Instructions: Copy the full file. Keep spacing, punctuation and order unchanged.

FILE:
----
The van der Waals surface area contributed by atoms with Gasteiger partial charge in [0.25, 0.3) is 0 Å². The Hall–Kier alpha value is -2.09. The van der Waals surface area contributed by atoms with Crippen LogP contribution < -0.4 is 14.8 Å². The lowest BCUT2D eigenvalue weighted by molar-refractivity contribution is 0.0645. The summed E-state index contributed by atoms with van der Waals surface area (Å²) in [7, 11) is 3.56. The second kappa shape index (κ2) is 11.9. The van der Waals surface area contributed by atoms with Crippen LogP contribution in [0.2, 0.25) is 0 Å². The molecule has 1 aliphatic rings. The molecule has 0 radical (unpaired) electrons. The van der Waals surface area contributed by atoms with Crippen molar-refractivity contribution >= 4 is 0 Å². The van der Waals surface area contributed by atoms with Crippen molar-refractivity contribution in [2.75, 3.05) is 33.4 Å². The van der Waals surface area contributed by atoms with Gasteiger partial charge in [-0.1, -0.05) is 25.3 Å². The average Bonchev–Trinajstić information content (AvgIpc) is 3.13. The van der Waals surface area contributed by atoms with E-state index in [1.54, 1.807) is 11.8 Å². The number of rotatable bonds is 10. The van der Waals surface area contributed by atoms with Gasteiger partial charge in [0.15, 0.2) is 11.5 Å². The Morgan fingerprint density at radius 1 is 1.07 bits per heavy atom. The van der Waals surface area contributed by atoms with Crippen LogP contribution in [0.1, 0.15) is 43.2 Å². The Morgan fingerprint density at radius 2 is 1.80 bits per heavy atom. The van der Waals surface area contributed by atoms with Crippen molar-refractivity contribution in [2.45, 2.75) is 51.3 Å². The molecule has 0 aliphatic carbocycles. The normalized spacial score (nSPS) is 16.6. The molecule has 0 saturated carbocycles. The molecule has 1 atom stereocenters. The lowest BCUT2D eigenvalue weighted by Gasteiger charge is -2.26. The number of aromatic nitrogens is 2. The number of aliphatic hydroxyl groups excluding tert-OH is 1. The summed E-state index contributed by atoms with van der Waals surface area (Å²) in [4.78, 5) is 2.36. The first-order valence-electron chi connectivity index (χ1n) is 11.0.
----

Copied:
The van der Waals surface area contributed by atoms with Gasteiger partial charge in [0.25, 0.3) is 0 Å². The Hall–Kier alpha value is -2.09. The van der Waals surface area contributed by atoms with Crippen LogP contribution < -0.4 is 14.8 Å². The lowest BCUT2D eigenvalue weighted by molar-refractivity contribution is 0.0645. The summed E-state index contributed by atoms with van der Waals surface area (Å²) in [7, 11) is 3.56. The second kappa shape index (κ2) is 11.9. The van der Waals surface area contributed by atoms with Crippen LogP contribution in [0.2, 0.25) is 0 Å². The molecule has 1 aliphatic rings. The molecule has 0 radical (unpaired) electrons. The van der Waals surface area contributed by atoms with Crippen molar-refractivity contribution >= 4 is 0 Å². The van der Waals surface area contributed by atoms with Crippen molar-refractivity contribution in [2.75, 3.05) is 33.4 Å². The van der Waals surface area contributed by atoms with Gasteiger partial charge in [-0.1, -0.05) is 25.3 Å². The average Bonchev–Trinajstić information content (AvgIpc) is 3.13. The van der Waals surface area contributed by atoms with E-state index in [1.54, 1.807) is 11.8 Å². The number of rotatable bonds is 10. The van der Waals surface area contributed by atoms with Gasteiger partial charge in [0.15, 0.2) is 11.5 Å². The Morgan fingerprint density at radius 1 is 1.07 bits per heavy atom. The van der Waals surface area contributed by atoms with Crippen LogP contribution in [0.1, 0.15) is 43.2 Å². The Morgan fingerprint density at radius 2 is 1.80 bits per heavy atom. The van der Waals surface area contributed by atoms with Crippen molar-refractivity contribution in [2.45, 2.75) is 51.3 Å². The molecule has 0 aliphatic carbocycles. The normalized spacial score (nSPS) is 16.6. The molecule has 0 saturated carbocycles. The molecule has 1 atom stereocenters. The lowest BCUT2D eigenvalue weighted by Gasteiger charge is -2.26. The number of aromatic nitrogens is 2. The number of aliphatic hydroxyl groups excluding tert-OH is 1. The summed E-state index contributed by atoms with van der Waals surface area (Å²) in [4.78, 5) is 2.36. The first-order valence-electron chi connectivity index (χ1n) is 11.0.